Business

Money Grows On Trees–Don’t Uproot Them

Jennifer Handondo planting trees
Jennifer Handondo (right) strategising with other facilitators about a practical FMNR session with farmers. Courtesy: Friday Phiri

COMBATING DESERTIFICATION AND DROUGHT
Jennifer Handondo, a small scale farmer of Choma district in southern Zambia, plants food crops such as maize mostly for her family’s needs. Because of uncharacteristically high temperatures and low rainfall during the rainy season in March, the divorced mother who single-handedly supports her three children, has not been able to harvest as much as she usually does. So she has diversified into selling seedlings of neem, Moringa and other medicinal trees.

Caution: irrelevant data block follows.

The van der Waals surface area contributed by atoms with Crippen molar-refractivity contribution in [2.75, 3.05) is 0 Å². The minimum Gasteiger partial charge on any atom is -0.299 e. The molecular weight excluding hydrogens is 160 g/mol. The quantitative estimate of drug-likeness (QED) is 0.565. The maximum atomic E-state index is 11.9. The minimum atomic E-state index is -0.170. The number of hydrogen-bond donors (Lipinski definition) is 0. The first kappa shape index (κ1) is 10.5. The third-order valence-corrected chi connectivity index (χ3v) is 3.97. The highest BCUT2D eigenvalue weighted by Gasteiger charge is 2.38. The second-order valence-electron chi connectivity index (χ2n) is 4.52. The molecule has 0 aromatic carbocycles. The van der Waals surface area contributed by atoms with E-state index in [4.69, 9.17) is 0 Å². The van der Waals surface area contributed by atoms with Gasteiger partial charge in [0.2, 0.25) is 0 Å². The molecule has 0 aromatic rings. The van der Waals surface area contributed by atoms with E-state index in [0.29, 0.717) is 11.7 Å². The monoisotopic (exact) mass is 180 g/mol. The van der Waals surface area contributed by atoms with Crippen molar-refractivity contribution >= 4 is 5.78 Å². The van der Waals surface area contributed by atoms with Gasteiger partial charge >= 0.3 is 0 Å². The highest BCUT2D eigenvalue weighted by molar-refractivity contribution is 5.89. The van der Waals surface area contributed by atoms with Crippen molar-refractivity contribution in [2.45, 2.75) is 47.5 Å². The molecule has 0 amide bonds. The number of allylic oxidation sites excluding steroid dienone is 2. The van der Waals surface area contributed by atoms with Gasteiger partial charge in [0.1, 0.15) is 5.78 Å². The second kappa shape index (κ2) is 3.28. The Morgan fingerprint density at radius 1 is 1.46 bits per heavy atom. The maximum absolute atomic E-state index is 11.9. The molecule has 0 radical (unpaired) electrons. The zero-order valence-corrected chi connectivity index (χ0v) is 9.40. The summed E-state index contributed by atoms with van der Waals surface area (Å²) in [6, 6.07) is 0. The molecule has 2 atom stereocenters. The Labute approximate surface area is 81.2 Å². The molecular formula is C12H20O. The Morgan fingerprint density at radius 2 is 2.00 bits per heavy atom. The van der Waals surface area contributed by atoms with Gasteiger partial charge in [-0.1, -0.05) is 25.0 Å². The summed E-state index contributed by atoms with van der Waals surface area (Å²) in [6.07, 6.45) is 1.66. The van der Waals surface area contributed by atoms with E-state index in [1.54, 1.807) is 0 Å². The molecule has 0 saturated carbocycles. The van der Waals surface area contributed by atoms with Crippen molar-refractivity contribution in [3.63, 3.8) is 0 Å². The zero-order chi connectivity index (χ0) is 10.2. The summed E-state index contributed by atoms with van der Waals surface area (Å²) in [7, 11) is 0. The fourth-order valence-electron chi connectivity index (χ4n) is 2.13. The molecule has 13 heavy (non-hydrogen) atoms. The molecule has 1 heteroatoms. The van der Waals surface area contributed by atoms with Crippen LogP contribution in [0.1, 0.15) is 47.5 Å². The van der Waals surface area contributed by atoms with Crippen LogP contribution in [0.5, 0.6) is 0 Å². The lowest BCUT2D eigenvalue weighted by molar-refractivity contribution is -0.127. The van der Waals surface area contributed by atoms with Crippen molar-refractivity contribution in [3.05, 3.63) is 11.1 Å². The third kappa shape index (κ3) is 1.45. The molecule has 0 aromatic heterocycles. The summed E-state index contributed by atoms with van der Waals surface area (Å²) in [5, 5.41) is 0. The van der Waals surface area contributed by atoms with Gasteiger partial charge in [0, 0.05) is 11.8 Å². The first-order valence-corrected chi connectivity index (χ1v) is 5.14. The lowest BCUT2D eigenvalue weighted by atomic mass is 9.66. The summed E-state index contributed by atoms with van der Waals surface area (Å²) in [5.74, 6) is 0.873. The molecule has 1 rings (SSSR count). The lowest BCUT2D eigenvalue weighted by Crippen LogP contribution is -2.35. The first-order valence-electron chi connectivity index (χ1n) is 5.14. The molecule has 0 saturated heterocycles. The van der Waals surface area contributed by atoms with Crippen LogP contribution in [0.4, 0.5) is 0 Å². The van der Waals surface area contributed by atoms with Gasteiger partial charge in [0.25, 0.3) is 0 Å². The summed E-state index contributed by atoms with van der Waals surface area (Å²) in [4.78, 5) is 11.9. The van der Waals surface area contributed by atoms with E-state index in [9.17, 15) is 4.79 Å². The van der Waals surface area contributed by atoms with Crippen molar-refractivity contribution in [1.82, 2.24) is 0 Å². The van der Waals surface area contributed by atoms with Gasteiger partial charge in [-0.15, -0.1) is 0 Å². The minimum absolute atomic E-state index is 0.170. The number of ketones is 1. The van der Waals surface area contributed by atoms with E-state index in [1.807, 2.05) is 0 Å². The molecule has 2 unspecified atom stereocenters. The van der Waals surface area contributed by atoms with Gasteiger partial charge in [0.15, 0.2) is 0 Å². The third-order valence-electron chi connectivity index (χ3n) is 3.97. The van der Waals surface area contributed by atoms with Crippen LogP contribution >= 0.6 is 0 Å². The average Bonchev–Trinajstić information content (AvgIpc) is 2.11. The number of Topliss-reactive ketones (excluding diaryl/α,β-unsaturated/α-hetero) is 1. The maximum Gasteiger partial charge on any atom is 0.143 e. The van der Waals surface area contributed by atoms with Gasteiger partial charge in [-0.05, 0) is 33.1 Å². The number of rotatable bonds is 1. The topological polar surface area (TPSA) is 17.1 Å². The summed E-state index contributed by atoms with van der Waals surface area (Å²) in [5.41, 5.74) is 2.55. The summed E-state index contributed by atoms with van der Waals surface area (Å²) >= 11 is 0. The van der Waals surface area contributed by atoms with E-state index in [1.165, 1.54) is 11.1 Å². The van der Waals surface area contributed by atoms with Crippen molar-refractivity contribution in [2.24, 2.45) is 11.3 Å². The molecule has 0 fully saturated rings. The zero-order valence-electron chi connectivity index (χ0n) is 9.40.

“For me, trees represent money and a livelihood, but not in the wrong way through charcoal production but through these seedlings,” she told IPS. As a value add, she recently diversified into selling leaf powders such as Moringa Oleifera—a scientifically proven food and medicinal tree.

While she earns on average about 78 dollars from selling seedlings and powders each month, she said she earns as much as 5,400 dollars a month when she has large orders of the Moringa powder. She receives orders for the powder from large local institutions and explained that she usually has to collaborate with other farmers to fulfil these orders. Continue reading…

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